I have facilitated hundreds of dealer and manager meetings during the past 20 years, and one subject has been included in all of those sessions: sales personnel.
Sure, we may discuss sales productivity, attracting new talent, training, turnover, motivation and the like. But seldom does the discussion get much more in-depth.
When I began writing a monthly article for this publication, I made a promise to myself that I would not focus on selling cars and trucks. Since you are the experts, there is probably little, if any value I can provide in this area. So, I'm going to keep my long-standing promise and not offer any advice on selling vehicles.
I began my career as a salesman and have often commented on what a great job it was. There was no formal sales training at the dealership but fortunately a very successful 70-year-old physically handicapped salesperson, who worked strictly on referrals and appointments, took me “under his wing” and taught me the business.
Daily, we had lunch at his desk where he would patiently answer my “dumb” questions and teach me the basics. Each day, we would begin by discussing my previous day's activities and results.
He was tough, demanding and had no time for any excuses I might try to introduce for anything.
I can honestly say, 42 years later, I owe my considerable success in this great industry to that gentleman who, for whatever reason, generously took the time to mentor me.
I often wonder if I were to fast-forward from 1968 up to today, would I enjoy that same success. What, if anything, is different today considering all of the available technology and resources?
In our meetings, when we discuss attracting qualified candidates for sales positions, the discussion quickly touches on the subject of employee turnover.
Unfortunately, as noted, we discuss the symptoms and rarely do the discussions progress to the real question:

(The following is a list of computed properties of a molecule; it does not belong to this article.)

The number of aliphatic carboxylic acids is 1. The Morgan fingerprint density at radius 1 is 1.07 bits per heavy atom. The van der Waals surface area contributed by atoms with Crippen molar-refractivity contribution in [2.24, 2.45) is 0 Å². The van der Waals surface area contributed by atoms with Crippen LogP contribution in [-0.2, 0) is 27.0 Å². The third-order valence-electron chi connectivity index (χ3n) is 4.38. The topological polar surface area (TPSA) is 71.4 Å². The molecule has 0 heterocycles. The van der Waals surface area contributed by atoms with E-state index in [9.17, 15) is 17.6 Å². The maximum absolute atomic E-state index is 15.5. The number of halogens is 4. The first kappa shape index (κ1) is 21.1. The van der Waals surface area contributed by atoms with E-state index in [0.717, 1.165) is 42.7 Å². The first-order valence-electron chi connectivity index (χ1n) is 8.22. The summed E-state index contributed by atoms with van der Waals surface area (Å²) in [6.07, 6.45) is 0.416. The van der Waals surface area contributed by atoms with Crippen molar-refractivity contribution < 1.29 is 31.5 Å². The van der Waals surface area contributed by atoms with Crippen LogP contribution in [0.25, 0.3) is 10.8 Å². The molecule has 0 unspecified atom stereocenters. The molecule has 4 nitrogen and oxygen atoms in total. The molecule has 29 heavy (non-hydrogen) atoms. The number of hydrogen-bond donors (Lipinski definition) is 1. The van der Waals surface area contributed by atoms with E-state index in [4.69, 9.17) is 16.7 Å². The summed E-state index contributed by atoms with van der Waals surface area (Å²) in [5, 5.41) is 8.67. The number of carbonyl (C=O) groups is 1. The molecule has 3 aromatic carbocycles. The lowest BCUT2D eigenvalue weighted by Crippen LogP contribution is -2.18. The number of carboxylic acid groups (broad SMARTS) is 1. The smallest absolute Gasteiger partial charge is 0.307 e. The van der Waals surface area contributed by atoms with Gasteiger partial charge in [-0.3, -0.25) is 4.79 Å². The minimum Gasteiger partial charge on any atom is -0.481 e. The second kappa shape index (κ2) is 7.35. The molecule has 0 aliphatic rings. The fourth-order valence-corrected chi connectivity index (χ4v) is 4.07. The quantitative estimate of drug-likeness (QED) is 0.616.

Why are dealership turnover rates so high?
Is it our hiring process, a lack of training, our sales management team's possible lack of discipline and consistency? Isn't it amazing how excited we are when we hire a new sales person and, quite often, how soon our enthusiasm for that same person is quelled.
Considering the high unemployment rate nationally, I personally see today's unemployment situation as an opportunity for the retail automotive industry to attract persons to this business who might have never considered it.
I think we would all agree that it takes about two years for sales people to get firmly established in this business. A period of about two years is necessary before they can realistically expect their production and income to be at an acceptable level.
So, for dealer operators, the question becomes:
“What can I do to get a new hire through the first two years”?
We all know the high cost associated with turnover and it's not only a salary and wage item.
In a recent trade publication article entitled “Life at 11 million U.S. sales” there is a statement which suggests a degree of hope for those sales personnel struggling to stay in this business and for new hires to be drawn to it.
“The combination of lower sales and shrinking margins has led dealers to experiment with new ways of paying salespeople,” said the article.
Pay options I'm hearing discussed as possibilities range from a competitive hourly wage plus incentives and a 40-hour work week, to a representative salary plus commission and performance bonuses to a salary and a flat commission for each vehicle retailed.
I don't know how or when this salesperson turnover issue will be resolved, but I am excited to now see dealers taking actions which will result in a better industry for all of us.
Tony Noland is a veteran auto dealership consultant. He can be reached at [email protected] associates.com.
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